Popular innerwear brands, such as Hanes, Victoria’s Secret, Fruit of the Loom and Jockey, are helping to fuel this category’s sales. “We have to recognize that the intimate apparel business has really helped to drive a lot of fashion growth,” said Cohen. “Innerwear has become top of mind, more so than ever before. Women, particularly younger women, have been paying a lot of attention to the intimate apparel business.” Bras alone did $5.8 billion worth of sales volume over the year.
Sales volume: $4.7 billion
Category includes: Coats/jackets, rainwear.
Global warming be damned: Winter coats accounted for almost half — $2 billion — of this market over the past year. Companies such as L.L. Bean are banking on the fact that climate change hasn’t affected all of us just yet. The outdoor sportswear brand continues to draw three million visitors to its Freeport, Me., headquarters annually, and the company also has expanded its operations by opening freestanding brick-and-mortar stores in Maryland, Massachusetts and Virginia, among other locations. Outlet stores are peppered across the Eastern Seaboard, as well. Other brands that continue to excel include London Fog, Cole Haan, Eddie Bauer, Lands’ End, Columbia and Nautica.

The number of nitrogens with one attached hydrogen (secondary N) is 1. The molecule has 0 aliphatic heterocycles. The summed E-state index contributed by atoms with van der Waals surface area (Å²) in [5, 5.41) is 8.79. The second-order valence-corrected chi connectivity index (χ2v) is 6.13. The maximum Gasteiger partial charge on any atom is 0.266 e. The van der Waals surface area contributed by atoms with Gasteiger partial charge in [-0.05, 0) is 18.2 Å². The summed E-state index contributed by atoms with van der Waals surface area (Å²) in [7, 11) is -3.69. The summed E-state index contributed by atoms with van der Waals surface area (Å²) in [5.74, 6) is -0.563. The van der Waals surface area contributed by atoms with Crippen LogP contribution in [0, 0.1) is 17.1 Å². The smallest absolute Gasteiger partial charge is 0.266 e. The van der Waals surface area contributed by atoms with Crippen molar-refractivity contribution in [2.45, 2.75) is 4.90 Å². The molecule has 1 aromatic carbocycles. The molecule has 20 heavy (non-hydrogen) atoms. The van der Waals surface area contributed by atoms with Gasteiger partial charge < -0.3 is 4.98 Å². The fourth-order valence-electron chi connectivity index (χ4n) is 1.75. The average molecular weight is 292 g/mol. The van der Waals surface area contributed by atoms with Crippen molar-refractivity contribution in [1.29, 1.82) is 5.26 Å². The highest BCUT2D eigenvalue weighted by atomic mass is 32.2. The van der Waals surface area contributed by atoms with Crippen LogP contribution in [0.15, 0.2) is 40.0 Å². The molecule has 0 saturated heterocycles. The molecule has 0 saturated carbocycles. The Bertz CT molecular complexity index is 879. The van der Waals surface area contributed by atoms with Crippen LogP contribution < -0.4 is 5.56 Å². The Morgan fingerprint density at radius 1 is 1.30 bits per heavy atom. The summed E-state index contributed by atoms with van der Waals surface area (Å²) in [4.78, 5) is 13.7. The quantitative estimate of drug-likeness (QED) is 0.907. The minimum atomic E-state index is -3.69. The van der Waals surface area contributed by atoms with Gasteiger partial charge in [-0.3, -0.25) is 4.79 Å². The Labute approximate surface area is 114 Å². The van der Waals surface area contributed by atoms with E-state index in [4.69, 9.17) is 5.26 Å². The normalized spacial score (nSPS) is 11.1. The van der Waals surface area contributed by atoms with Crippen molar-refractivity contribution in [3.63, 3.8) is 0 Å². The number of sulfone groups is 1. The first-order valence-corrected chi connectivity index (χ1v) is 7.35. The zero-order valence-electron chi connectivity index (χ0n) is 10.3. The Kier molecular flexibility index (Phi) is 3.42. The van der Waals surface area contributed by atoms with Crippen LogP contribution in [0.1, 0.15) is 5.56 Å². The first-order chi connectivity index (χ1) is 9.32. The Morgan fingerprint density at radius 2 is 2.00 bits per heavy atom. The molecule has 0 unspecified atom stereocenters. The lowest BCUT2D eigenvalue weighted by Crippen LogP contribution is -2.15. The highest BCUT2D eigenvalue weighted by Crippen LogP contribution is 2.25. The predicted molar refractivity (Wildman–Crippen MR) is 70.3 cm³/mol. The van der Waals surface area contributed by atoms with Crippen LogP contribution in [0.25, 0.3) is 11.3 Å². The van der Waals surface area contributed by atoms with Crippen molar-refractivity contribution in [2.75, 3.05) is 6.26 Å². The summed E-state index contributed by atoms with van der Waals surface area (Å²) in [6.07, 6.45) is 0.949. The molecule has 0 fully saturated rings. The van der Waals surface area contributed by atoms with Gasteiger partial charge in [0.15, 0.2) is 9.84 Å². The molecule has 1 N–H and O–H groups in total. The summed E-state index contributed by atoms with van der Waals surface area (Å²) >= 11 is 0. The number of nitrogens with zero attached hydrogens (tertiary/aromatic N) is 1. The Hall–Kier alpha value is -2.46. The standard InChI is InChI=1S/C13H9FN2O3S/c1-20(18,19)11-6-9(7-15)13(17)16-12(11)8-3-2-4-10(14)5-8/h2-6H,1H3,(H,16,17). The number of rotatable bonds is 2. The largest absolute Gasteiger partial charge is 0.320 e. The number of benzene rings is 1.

Sales volume: $3.6 billion
Category includes: Nightwear, robes/loungewear.
Pajamas did $1.7 billion in sales volume over the past year. How? Companies have found their market: kids and teens. “The pajama craze for the youth market just continues to show that kids love to wear them as streetwear,” said Cohen. “‘Casual’ has gotten so casual that the pajama is driving the growth for this age group.” Another strong apparel item for the category is robes. For female consumers, at Nordstrom, robes for the Vera Wang collection range from $88 to $98 in retail price, while Oscar de la Renta features his Angel Kimono Robe ($60) and Short Wrap Robe ($70).